After job searches, jobs themselves go online
By Sid Astbury Dec 14, 2011, 6:43 GMT
Sydney - Want a web designer or a lion tamer, a fresh logo for a pornography channel or an undergraduate essay on artificial intelligence?
The promise from Sydney-based Matt Barrie is that his Freelancer.com website can source skills at a knock-down price or get a tricky job done in double-quick time.
'Our user base is now larger than the entire population of Mongolia,' Barrie said.
In fact, some of the 1.3 million job sheets successfully completed through the site may well have been fulfilled in Mongolia.
Barrie is unabashed about Freelancer and rivals like oDesk and Elance making money out of the imbalance in prices in different markets, particularly buyers in the rich world and sellers in the developing world.
He said of Freelancer: 'It connects small businesses and individuals from the West with freelancers in the developing world. In the West, it empowers small business owners with a digital workforce to get jobs done. In the developing world, it empowers entrepreneurs to start service organisations, providing a platform to find work and promote themselves internationally.'
Big firms have always been able to take advantage of cheaper production platforms abroad; outsourcing websites extend that advantage to small firms and even to individuals.
The business itself is not new, as testified by the Sydney University campus message board where unknown suppliers offer to write essays on any subject for lazy or incompetent students.
Some of these advertisers will subcontract the actual work to academics in India and other English-speaking countries.
What outsourcing sites do is capture the globalization of small business, bring quality control to it and ensure payment is safe.
In the two years that Barrie has been head of Freelancer it has grown from a client base of 500,000 to 3 million.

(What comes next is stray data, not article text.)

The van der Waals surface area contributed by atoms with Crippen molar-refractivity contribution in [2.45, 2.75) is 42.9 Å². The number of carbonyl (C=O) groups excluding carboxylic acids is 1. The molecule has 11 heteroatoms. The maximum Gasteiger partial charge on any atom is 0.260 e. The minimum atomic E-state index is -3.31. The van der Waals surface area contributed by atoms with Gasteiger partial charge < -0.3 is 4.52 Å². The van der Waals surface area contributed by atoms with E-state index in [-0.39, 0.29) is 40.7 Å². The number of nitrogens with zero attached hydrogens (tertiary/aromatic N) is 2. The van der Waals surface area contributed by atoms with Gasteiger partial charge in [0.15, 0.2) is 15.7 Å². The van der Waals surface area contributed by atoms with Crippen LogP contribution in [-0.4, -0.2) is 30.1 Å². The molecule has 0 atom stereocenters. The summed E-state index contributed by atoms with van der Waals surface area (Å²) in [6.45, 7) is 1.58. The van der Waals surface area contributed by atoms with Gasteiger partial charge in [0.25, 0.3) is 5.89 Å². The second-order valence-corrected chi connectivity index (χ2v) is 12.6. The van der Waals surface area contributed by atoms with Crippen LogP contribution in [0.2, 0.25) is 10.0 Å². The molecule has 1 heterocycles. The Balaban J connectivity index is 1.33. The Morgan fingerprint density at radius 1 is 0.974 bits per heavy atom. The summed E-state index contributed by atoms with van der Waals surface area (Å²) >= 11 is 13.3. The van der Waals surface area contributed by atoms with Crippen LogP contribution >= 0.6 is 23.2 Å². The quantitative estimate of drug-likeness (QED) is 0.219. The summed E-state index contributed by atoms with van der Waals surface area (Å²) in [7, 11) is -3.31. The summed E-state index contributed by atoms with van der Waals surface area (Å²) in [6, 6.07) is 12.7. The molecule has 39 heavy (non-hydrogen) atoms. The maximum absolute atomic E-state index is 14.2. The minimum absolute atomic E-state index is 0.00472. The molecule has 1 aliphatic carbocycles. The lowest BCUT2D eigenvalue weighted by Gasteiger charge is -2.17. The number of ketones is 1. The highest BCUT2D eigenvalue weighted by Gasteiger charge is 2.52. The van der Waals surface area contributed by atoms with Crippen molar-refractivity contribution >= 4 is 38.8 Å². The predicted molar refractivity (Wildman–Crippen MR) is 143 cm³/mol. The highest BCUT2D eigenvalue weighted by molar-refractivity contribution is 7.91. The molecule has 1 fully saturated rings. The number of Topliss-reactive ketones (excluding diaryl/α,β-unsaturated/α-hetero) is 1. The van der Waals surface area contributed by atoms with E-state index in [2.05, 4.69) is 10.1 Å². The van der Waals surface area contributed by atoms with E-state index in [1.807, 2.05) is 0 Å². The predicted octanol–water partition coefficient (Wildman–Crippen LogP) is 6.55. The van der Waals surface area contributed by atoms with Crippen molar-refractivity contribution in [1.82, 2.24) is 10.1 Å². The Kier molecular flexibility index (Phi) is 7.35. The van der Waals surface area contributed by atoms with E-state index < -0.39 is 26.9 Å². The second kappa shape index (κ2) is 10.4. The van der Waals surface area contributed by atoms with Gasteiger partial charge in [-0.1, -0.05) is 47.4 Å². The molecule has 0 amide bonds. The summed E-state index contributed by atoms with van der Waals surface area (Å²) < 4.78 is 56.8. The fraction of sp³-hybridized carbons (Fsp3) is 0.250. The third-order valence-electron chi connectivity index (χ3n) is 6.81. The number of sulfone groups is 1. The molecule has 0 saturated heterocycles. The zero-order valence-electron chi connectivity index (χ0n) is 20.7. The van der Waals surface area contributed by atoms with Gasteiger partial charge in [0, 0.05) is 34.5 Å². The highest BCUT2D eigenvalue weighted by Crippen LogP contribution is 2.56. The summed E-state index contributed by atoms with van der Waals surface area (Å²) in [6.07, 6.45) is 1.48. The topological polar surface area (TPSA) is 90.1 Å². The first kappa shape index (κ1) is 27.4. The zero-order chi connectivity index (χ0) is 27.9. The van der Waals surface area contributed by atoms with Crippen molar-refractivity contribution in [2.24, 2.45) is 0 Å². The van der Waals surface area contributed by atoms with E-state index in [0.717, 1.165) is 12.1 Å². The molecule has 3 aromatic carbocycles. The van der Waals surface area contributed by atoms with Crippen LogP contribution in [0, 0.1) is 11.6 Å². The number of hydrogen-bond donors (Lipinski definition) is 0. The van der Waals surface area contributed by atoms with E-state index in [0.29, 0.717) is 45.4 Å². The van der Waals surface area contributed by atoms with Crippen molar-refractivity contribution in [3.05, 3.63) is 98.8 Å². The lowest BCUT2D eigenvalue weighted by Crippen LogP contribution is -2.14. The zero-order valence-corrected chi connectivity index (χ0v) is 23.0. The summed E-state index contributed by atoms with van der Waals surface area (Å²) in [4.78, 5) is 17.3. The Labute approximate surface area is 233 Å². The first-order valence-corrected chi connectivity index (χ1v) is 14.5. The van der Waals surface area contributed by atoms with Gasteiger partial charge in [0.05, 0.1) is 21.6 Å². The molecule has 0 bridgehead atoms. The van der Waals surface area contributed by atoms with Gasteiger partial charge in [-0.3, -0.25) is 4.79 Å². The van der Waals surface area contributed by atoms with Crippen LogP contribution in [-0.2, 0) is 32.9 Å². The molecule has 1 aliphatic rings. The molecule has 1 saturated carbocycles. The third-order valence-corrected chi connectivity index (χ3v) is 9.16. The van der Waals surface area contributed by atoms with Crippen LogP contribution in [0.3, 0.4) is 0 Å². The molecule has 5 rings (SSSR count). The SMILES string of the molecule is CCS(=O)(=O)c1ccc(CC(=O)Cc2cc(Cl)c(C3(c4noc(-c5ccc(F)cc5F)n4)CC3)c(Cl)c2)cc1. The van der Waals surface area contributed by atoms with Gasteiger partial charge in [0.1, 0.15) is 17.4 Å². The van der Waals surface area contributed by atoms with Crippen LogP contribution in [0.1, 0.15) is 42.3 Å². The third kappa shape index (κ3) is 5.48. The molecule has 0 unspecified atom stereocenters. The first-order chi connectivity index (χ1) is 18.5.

Along with that growth has come competition from 'category killers' like graphic design specialist 99designs. The Melbourne-based company, which this year scored 35 million US dollars from private investors, has over 100,000 designers on its books and an office in San Francisco.
A typical client is Central Oxford Osteopathy, a medical practice in the British university town that used 99designs to run a contest that saw 24 designers putting in 125 bids to design a new logo.
Another specialist is LiveOps, a California company focused on providing call centre services from people working in their own homes.
What is driving the internet-based outsourcing business is that, as in home shopping, people around the world are much now happier with the security of payment systems.
Some sites have followed the eBay practice of allowing buyers to rate sellers and so discourage fly-by-night operators.
Barrie sees outsourcing websites - some call them crowdsourcing websites - not only playing an arbitrage game between rich and poor countries but also a response to the demand in the West for an alternative to full-time work in somebody else's office.
LiveOps, for example, has recruited over 20,000 freelancers in the United States. Some of this work may previously have gone abroad.